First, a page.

This is where Mearsheimer's overall critique of US foreign policy comes in. Mearsheimer argues that, since end of the Cold War, the US has embarked on a foreign policy crusade to remake the world in its own image: that is, to spread democracy and the rule of law. American policymakers argue that a world of democracies, the rule of law, and integrated economies reduces the criteria that often lead to war and increases global security. A foreign policy that is, Mearsheimer forcefully contends, based on fantasy. This activist foreign policy pits the US against autocratic regimes around the world and leads to more instability as the US seeks to isolate and cutoff such governments from global trade. Furthermore, it has led the United States into unnecessary (and failed) wars in Iraq and Afghanistan, and (failed) armed interventions in Syria and Libya. Mearsheimer argues that pursuing political liberalism abroad has the unintended affect of promoting ill-liberalism at home in the form of a powerful national security state and military-industrial complex. Wars abroad have also undermined America's mission: documented torture at Abu Gharib prison in Iraq, black prison and interrogation sites throughout Afghanistan and the Middle East, and a policy of rendition – snatching suspects off the streets of allied nations and flying them to other countries whose interrogation practices fall outside the rule of law. The use of the American navy facility in Guantanamo Bay, Cuba, was designed to operate outside of domestic American law and has left hundreds of prisoners in limbo. All of this, in turn, has led to more government secrecy and prosecutions of whistleblowers.

America's and the West's policy of spreading democracy completely ignores the role of powerful forces like nationalism and fear. US policymakers argue that these are outdated world views that have no place in the Twenty-first Century. Never mind that Russia is fearful of geography. Germany – the enemy in the Great War that killed 40 million Russians and Soviets eighty years ago – is, today, a fully pacified and functioning liberal democracy, integrated and at peace with its neighbors. There is no threat against Russia from the West.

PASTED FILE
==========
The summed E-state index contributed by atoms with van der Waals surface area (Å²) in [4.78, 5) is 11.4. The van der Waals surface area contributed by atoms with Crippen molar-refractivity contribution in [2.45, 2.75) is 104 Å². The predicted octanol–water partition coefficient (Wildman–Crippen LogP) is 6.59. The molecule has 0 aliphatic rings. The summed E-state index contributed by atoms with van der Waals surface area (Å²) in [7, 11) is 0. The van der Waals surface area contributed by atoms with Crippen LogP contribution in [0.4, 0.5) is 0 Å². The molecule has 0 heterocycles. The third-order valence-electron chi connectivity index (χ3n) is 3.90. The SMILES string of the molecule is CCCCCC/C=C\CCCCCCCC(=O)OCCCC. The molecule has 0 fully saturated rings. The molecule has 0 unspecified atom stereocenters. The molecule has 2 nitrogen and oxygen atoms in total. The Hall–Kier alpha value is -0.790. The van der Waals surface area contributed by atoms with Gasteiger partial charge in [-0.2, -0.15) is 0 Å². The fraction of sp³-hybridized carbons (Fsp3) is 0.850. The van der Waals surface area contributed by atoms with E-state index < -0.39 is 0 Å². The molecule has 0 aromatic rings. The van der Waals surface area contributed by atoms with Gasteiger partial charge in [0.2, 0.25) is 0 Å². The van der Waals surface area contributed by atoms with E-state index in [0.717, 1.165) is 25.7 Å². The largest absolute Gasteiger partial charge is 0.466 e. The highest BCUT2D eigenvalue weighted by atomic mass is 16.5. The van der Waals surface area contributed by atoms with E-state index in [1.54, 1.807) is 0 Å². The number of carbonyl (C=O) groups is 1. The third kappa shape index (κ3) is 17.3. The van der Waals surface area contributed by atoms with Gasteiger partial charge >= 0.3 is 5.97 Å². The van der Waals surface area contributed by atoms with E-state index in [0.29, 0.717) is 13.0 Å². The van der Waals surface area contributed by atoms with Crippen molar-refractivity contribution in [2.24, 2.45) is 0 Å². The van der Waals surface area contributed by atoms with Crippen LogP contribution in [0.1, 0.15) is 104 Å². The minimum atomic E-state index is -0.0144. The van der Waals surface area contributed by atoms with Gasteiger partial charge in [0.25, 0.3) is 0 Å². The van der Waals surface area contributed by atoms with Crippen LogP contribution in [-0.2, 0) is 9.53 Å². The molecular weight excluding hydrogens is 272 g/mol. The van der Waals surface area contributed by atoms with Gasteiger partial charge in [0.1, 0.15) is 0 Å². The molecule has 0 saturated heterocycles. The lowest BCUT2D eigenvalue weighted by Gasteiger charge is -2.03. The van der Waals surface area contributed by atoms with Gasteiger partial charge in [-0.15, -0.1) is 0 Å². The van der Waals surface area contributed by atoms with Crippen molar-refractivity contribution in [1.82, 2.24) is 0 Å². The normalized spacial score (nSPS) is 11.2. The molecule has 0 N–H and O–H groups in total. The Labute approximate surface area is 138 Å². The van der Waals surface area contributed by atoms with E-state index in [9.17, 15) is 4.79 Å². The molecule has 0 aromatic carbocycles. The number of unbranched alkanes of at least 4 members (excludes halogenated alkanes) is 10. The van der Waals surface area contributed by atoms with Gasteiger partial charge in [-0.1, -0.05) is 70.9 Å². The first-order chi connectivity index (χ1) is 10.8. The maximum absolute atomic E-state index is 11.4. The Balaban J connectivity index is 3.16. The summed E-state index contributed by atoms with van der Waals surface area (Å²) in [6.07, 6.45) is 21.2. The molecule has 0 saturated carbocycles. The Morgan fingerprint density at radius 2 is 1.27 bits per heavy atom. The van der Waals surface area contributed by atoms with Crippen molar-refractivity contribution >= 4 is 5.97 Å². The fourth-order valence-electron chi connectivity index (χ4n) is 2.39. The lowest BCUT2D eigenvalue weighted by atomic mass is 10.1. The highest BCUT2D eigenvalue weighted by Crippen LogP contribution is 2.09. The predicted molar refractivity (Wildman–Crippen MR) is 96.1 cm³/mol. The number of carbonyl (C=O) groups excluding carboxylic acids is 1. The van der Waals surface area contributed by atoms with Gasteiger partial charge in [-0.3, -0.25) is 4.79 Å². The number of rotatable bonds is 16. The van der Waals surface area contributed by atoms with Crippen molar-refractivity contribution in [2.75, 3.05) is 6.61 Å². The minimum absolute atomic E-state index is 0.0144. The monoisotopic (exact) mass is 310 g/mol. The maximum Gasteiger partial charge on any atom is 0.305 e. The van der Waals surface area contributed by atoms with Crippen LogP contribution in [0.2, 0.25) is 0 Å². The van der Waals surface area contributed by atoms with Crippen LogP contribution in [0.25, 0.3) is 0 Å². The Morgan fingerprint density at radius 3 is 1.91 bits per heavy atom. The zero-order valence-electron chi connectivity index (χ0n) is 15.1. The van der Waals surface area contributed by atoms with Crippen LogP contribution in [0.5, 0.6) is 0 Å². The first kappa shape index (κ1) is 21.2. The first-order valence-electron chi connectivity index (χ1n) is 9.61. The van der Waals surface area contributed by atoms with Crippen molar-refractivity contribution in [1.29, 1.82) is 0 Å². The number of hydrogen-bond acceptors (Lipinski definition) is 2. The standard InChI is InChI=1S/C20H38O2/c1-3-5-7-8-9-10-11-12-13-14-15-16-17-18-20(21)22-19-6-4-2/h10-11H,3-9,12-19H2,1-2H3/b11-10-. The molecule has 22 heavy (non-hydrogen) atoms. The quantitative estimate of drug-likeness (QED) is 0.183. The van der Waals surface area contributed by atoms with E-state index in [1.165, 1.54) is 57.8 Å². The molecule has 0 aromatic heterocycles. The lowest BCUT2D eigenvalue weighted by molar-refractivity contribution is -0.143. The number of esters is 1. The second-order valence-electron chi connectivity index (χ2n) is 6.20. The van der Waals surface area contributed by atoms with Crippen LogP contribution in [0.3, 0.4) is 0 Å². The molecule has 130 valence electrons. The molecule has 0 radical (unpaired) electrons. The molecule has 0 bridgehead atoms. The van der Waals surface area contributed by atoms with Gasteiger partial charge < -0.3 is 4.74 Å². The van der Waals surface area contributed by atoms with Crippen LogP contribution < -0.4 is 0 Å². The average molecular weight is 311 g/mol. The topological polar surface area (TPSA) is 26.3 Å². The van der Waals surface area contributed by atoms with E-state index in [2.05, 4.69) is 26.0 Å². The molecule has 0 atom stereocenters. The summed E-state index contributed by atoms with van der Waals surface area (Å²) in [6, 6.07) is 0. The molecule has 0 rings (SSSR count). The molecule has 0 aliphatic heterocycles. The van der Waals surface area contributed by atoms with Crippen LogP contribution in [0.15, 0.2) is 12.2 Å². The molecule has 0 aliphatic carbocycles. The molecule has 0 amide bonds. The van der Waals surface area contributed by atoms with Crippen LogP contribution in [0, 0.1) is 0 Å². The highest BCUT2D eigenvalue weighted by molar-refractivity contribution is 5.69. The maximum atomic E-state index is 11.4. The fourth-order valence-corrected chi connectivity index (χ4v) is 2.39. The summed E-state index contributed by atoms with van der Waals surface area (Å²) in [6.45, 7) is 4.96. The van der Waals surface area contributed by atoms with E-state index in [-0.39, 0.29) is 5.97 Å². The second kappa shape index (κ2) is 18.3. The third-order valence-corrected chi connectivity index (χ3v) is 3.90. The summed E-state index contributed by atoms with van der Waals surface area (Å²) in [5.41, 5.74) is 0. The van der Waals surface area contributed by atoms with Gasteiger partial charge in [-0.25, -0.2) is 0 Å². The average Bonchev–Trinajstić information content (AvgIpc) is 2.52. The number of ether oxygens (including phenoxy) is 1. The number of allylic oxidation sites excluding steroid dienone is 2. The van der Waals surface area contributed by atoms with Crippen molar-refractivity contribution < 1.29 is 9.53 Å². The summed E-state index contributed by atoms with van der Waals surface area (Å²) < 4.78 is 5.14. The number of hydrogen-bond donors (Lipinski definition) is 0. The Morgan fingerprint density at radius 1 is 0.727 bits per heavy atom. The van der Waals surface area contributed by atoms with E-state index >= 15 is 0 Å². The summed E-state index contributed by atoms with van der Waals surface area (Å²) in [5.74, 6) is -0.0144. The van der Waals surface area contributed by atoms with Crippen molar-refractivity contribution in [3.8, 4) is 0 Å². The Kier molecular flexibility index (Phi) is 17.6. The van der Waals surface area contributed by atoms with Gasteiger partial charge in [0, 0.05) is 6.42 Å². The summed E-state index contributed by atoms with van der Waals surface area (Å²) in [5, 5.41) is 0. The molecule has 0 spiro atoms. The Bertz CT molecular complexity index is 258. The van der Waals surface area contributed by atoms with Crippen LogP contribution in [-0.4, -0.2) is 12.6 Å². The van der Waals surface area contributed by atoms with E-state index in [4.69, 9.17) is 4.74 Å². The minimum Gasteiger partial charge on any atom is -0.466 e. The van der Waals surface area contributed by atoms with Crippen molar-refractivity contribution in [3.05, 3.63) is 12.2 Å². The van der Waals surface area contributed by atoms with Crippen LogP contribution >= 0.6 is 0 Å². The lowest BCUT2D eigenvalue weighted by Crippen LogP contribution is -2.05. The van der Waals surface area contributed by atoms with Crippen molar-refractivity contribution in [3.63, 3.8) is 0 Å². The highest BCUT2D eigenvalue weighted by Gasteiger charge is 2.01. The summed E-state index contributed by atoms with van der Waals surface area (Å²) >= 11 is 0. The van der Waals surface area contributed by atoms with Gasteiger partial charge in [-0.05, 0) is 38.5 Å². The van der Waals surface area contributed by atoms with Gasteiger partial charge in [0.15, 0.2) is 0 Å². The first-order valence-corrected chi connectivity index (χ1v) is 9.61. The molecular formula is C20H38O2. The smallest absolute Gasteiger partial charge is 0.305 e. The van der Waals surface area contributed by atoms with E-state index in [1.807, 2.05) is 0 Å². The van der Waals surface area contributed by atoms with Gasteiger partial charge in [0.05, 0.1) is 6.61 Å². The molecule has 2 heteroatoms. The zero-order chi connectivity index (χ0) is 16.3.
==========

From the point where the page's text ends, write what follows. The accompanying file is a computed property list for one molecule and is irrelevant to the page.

But Russia does fear the West. And others.

Russia is a declining power. Its economy collapsed after the fall of the Soviet Union, and its transition to capitalism was chaotic and disastrous for many. Russia faced separatism in Chechnya and elsewhere. China is rising on its southeastern flank and is a nuclear-armed superpower. Islamism is rampant on its southern flank in Afghanistan and Iran. NATO and the European Union are encroaching on Russia from the west. Further, Russia's population is aging and in decline, and six million Russians found themselves in a foreign country when the USSR dissolved.

Rather than acknowledging Russian security fears and negotiating a comprehensive diplomatic security arrangement, the US and the West press on. For example, Mearsheimer argues that Ukraine, Moldova, and Belarus could be a neutral buffer zone between NATO/EU and Russia and aligned to neither side. This would assuage Russian fears of nuclear-armed NATO/EU encroachment on its borders.

The US and the West argue that these countries have a right to self-determination and the right to choose their allegiances. NATO and the EU will welcome them into their fold if they choose to align with the West. That includes Georgia, by the way, way down in the Caucasus on Russia's southern border.

Mearsheimer argues that, in an ideal world, yes, that should be the case. But Russia is a nuclear armed power and neither Washington nor Brussels determine Russia's security concerns. Besides, the Financial Crisis of 2008-10 showed just how fragile the EU can be. The whole thing threatened to come apart. Nationalism came right back to the fore in Germany, France, Italy, Hungary, and the UK (Brexit). Russian fears may seem unreasonable to the West now, but who's to say what the world will look like in fifty years, or even ten years?

Nationalism, after all, played a key role in the breakup of the USSR itself, including in Russia and Ukraine.

Russia and Ukraine have historically deep cultural ties. Russia has been warning the West since 1991 that Ukraine was off-limits. Russia warned that it would act militarily, if necessary, to prevent Ukraine from joining NATO and otherwise integrating with the West.

A war in Ukraine would further weaken a declining Russia. So why would Russia take such drastic action knowing that it could even hasten its decline?

Because of fear. War is unpredictable, and it can change the dynamic.

I should note that this book was published in 2018, four years before Russia's invasion of Ukraine in February 2022. 

The war drags on.